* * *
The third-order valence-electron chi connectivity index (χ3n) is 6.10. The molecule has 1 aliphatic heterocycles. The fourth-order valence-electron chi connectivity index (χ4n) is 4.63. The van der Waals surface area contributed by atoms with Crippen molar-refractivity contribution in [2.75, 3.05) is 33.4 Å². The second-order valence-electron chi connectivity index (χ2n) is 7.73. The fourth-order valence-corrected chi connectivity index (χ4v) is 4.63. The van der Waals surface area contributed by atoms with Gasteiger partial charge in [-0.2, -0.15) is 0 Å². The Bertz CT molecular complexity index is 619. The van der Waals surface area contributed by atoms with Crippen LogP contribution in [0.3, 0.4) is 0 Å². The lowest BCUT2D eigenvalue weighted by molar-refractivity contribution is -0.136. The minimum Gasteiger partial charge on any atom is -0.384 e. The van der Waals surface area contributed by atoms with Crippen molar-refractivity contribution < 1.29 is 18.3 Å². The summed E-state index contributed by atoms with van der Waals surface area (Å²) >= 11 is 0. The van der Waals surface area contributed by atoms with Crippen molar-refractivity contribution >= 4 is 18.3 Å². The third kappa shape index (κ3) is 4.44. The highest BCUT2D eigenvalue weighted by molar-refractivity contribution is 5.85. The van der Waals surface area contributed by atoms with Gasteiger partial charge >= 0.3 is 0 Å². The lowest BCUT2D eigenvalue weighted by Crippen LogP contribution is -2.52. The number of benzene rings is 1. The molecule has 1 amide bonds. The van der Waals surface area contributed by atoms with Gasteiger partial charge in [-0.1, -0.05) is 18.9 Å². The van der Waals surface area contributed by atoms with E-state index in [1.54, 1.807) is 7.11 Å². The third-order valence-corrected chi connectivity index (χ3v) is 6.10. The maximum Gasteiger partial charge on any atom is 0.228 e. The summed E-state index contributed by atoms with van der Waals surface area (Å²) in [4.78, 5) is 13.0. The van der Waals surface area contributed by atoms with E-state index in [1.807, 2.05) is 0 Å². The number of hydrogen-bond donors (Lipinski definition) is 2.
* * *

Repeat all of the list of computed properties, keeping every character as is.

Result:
The third-order valence-electron chi connectivity index (χ3n) is 6.10. The molecule has 1 aliphatic heterocycles. The fourth-order valence-electron chi connectivity index (χ4n) is 4.63. The van der Waals surface area contributed by atoms with Crippen molar-refractivity contribution in [2.75, 3.05) is 33.4 Å². The second-order valence-electron chi connectivity index (χ2n) is 7.73. The fourth-order valence-corrected chi connectivity index (χ4v) is 4.63. The van der Waals surface area contributed by atoms with Gasteiger partial charge in [-0.2, -0.15) is 0 Å². The Bertz CT molecular complexity index is 619. The van der Waals surface area contributed by atoms with Crippen LogP contribution in [0.3, 0.4) is 0 Å². The lowest BCUT2D eigenvalue weighted by molar-refractivity contribution is -0.136. The minimum Gasteiger partial charge on any atom is -0.384 e. The van der Waals surface area contributed by atoms with Crippen molar-refractivity contribution < 1.29 is 18.3 Å². The summed E-state index contributed by atoms with van der Waals surface area (Å²) >= 11 is 0. The van der Waals surface area contributed by atoms with Crippen molar-refractivity contribution >= 4 is 18.3 Å². The third kappa shape index (κ3) is 4.44. The highest BCUT2D eigenvalue weighted by molar-refractivity contribution is 5.85. The van der Waals surface area contributed by atoms with Gasteiger partial charge >= 0.3 is 0 Å². The lowest BCUT2D eigenvalue weighted by Crippen LogP contribution is -2.52. The number of benzene rings is 1. The molecule has 1 amide bonds. The van der Waals surface area contributed by atoms with Gasteiger partial charge in [-0.1, -0.05) is 18.9 Å². The van der Waals surface area contributed by atoms with E-state index in [1.54, 1.807) is 7.11 Å². The third-order valence-corrected chi connectivity index (χ3v) is 6.10. The maximum Gasteiger partial charge on any atom is 0.228 e. The summed E-state index contributed by atoms with van der Waals surface area (Å²) in [4.78, 5) is 13.0. The van der Waals surface area contributed by atoms with E-state index in [1.807, 2.05) is 0 Å². The number of hydrogen-bond donors (Lipinski definition) is 2.